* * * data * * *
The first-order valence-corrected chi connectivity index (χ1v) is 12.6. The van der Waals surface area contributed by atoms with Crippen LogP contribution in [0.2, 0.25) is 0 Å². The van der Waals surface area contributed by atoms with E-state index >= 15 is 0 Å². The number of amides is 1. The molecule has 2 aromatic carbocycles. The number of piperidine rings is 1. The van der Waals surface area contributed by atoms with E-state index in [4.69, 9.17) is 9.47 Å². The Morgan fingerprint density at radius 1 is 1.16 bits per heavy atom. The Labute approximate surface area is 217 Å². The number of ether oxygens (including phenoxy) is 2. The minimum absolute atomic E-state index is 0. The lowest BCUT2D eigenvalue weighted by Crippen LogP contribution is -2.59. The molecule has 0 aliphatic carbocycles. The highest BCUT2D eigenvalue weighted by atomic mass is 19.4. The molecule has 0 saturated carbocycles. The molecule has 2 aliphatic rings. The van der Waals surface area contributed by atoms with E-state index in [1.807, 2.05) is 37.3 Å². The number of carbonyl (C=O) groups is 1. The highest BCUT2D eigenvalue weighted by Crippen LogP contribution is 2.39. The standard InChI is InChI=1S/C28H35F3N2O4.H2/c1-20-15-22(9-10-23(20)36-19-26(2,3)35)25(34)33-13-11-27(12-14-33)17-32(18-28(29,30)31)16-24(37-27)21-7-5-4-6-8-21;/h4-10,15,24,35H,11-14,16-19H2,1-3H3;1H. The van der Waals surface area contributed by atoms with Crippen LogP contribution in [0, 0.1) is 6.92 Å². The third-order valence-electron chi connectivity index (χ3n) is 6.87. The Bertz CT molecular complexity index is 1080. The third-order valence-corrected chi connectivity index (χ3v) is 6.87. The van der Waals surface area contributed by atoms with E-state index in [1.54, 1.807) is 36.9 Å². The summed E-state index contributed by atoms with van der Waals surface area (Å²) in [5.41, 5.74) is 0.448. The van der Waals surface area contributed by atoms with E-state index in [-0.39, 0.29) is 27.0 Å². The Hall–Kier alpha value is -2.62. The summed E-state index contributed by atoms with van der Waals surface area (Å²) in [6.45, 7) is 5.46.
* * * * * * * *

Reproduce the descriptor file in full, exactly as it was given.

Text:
The first-order valence-corrected chi connectivity index (χ1v) is 12.6. The van der Waals surface area contributed by atoms with Crippen LogP contribution in [0.2, 0.25) is 0 Å². The van der Waals surface area contributed by atoms with E-state index >= 15 is 0 Å². The number of amides is 1. The molecule has 2 aromatic carbocycles. The number of piperidine rings is 1. The van der Waals surface area contributed by atoms with E-state index in [4.69, 9.17) is 9.47 Å². The Morgan fingerprint density at radius 1 is 1.16 bits per heavy atom. The Labute approximate surface area is 217 Å². The number of ether oxygens (including phenoxy) is 2. The minimum absolute atomic E-state index is 0. The lowest BCUT2D eigenvalue weighted by Crippen LogP contribution is -2.59. The molecule has 0 aliphatic carbocycles. The highest BCUT2D eigenvalue weighted by atomic mass is 19.4. The molecule has 0 saturated carbocycles. The molecule has 2 aliphatic rings. The van der Waals surface area contributed by atoms with E-state index in [1.807, 2.05) is 37.3 Å². The number of carbonyl (C=O) groups is 1. The highest BCUT2D eigenvalue weighted by Crippen LogP contribution is 2.39. The standard InChI is InChI=1S/C28H35F3N2O4.H2/c1-20-15-22(9-10-23(20)36-19-26(2,3)35)25(34)33-13-11-27(12-14-33)17-32(18-28(29,30)31)16-24(37-27)21-7-5-4-6-8-21;/h4-10,15,24,35H,11-14,16-19H2,1-3H3;1H. The van der Waals surface area contributed by atoms with Crippen LogP contribution in [0, 0.1) is 6.92 Å². The third-order valence-electron chi connectivity index (χ3n) is 6.87. The Bertz CT molecular complexity index is 1080. The third-order valence-corrected chi connectivity index (χ3v) is 6.87. The van der Waals surface area contributed by atoms with E-state index in [1.54, 1.807) is 36.9 Å². The summed E-state index contributed by atoms with van der Waals surface area (Å²) in [5.41, 5.74) is 0.448. The van der Waals surface area contributed by atoms with E-state index in [-0.39, 0.29) is 27.0 Å². The Hall–Kier alpha value is -2.62. The summed E-state index contributed by atoms with van der Waals surface area (Å²) in [6.45, 7) is 5.46.